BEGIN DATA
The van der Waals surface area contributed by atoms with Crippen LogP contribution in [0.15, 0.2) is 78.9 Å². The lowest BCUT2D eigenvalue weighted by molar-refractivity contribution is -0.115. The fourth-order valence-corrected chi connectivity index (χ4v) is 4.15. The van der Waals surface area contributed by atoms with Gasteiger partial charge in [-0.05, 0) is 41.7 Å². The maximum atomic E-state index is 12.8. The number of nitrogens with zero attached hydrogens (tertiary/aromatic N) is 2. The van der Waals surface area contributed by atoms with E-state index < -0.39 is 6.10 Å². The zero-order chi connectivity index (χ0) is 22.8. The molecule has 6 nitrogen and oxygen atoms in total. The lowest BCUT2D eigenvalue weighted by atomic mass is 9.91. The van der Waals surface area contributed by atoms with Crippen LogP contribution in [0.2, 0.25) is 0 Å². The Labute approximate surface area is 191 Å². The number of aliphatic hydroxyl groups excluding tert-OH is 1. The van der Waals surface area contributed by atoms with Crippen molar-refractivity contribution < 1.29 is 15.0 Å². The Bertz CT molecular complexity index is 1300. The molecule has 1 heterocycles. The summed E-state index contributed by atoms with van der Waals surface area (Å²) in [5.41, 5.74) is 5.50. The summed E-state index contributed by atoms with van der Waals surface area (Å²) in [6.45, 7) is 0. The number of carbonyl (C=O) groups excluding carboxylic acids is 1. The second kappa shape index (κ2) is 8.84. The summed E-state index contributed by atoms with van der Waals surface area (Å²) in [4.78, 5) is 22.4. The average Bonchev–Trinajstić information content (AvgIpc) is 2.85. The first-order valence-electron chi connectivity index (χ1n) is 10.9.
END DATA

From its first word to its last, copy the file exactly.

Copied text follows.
The van der Waals surface area contributed by atoms with Crippen LogP contribution in [0.15, 0.2) is 78.9 Å². The lowest BCUT2D eigenvalue weighted by molar-refractivity contribution is -0.115. The fourth-order valence-corrected chi connectivity index (χ4v) is 4.15. The van der Waals surface area contributed by atoms with Gasteiger partial charge in [-0.05, 0) is 41.7 Å². The maximum atomic E-state index is 12.8. The number of nitrogens with zero attached hydrogens (tertiary/aromatic N) is 2. The van der Waals surface area contributed by atoms with E-state index < -0.39 is 6.10 Å². The zero-order chi connectivity index (χ0) is 22.8. The molecule has 6 nitrogen and oxygen atoms in total. The lowest BCUT2D eigenvalue weighted by atomic mass is 9.91. The van der Waals surface area contributed by atoms with Crippen LogP contribution in [0.2, 0.25) is 0 Å². The Labute approximate surface area is 191 Å². The number of aliphatic hydroxyl groups excluding tert-OH is 1. The van der Waals surface area contributed by atoms with Crippen molar-refractivity contribution < 1.29 is 15.0 Å². The Bertz CT molecular complexity index is 1300. The molecule has 1 heterocycles. The summed E-state index contributed by atoms with van der Waals surface area (Å²) in [5.41, 5.74) is 5.50. The summed E-state index contributed by atoms with van der Waals surface area (Å²) in [6.45, 7) is 0. The number of carbonyl (C=O) groups excluding carboxylic acids is 1. The second kappa shape index (κ2) is 8.84. The summed E-state index contributed by atoms with van der Waals surface area (Å²) in [4.78, 5) is 22.4. The average Bonchev–Trinajstić information content (AvgIpc) is 2.85. The first-order valence-electron chi connectivity index (χ1n) is 10.9.